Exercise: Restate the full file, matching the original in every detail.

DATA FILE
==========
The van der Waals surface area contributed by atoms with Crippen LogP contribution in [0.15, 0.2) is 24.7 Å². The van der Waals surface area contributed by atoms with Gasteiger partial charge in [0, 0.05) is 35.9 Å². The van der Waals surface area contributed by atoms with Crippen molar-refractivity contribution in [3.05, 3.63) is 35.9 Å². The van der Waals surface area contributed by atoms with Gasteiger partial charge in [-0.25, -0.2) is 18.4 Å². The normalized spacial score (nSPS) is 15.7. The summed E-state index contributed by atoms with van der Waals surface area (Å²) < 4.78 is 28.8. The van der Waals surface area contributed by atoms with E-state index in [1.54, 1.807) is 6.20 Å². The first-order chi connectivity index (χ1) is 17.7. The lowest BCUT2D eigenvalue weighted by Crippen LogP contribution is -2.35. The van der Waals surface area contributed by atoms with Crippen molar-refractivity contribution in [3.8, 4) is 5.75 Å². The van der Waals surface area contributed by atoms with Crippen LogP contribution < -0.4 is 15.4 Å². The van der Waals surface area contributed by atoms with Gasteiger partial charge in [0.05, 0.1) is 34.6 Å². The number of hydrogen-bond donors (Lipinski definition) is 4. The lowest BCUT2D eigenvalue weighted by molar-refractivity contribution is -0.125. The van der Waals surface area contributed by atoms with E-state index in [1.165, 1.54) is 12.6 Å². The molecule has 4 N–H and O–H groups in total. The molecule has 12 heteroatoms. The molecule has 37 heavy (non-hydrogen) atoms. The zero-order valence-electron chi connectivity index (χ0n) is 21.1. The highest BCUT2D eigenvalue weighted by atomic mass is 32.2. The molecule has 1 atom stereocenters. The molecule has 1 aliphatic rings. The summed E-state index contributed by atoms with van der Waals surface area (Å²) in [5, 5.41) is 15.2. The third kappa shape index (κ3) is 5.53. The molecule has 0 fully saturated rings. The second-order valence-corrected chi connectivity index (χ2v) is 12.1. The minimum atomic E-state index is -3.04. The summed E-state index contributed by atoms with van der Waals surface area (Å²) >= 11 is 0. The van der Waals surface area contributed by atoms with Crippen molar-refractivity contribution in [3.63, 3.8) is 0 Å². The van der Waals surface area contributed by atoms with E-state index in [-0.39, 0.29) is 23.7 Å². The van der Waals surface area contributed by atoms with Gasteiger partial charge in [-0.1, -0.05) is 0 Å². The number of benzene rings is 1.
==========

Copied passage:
The van der Waals surface area contributed by atoms with Crippen LogP contribution in [0.15, 0.2) is 24.7 Å². The van der Waals surface area contributed by atoms with Gasteiger partial charge in [0, 0.05) is 35.9 Å². The van der Waals surface area contributed by atoms with Crippen molar-refractivity contribution in [3.05, 3.63) is 35.9 Å². The van der Waals surface area contributed by atoms with Gasteiger partial charge in [-0.25, -0.2) is 18.4 Å². The normalized spacial score (nSPS) is 15.7. The summed E-state index contributed by atoms with van der Waals surface area (Å²) < 4.78 is 28.8. The van der Waals surface area contributed by atoms with E-state index in [1.54, 1.807) is 6.20 Å². The first-order chi connectivity index (χ1) is 17.7. The lowest BCUT2D eigenvalue weighted by Crippen LogP contribution is -2.35. The van der Waals surface area contributed by atoms with Crippen molar-refractivity contribution in [3.8, 4) is 5.75 Å². The van der Waals surface area contributed by atoms with Crippen LogP contribution < -0.4 is 15.4 Å². The van der Waals surface area contributed by atoms with Gasteiger partial charge in [0.05, 0.1) is 34.6 Å². The number of hydrogen-bond donors (Lipinski definition) is 4. The lowest BCUT2D eigenvalue weighted by molar-refractivity contribution is -0.125. The van der Waals surface area contributed by atoms with E-state index in [1.165, 1.54) is 12.6 Å². The molecule has 4 N–H and O–H groups in total. The molecule has 12 heteroatoms. The molecule has 37 heavy (non-hydrogen) atoms. The zero-order valence-electron chi connectivity index (χ0n) is 21.1. The highest BCUT2D eigenvalue weighted by atomic mass is 32.2. The molecule has 1 atom stereocenters. The molecule has 1 aliphatic rings. The summed E-state index contributed by atoms with van der Waals surface area (Å²) in [5, 5.41) is 15.2. The third kappa shape index (κ3) is 5.53. The molecule has 0 fully saturated rings. The second-order valence-corrected chi connectivity index (χ2v) is 12.1. The minimum atomic E-state index is -3.04. The summed E-state index contributed by atoms with van der Waals surface area (Å²) >= 11 is 0. The van der Waals surface area contributed by atoms with Crippen molar-refractivity contribution in [3.63, 3.8) is 0 Å². The van der Waals surface area contributed by atoms with E-state index in [-0.39, 0.29) is 23.7 Å². The van der Waals surface area contributed by atoms with Gasteiger partial charge in [-0.1, -0.05) is 0 Å². The number of benzene rings is 1.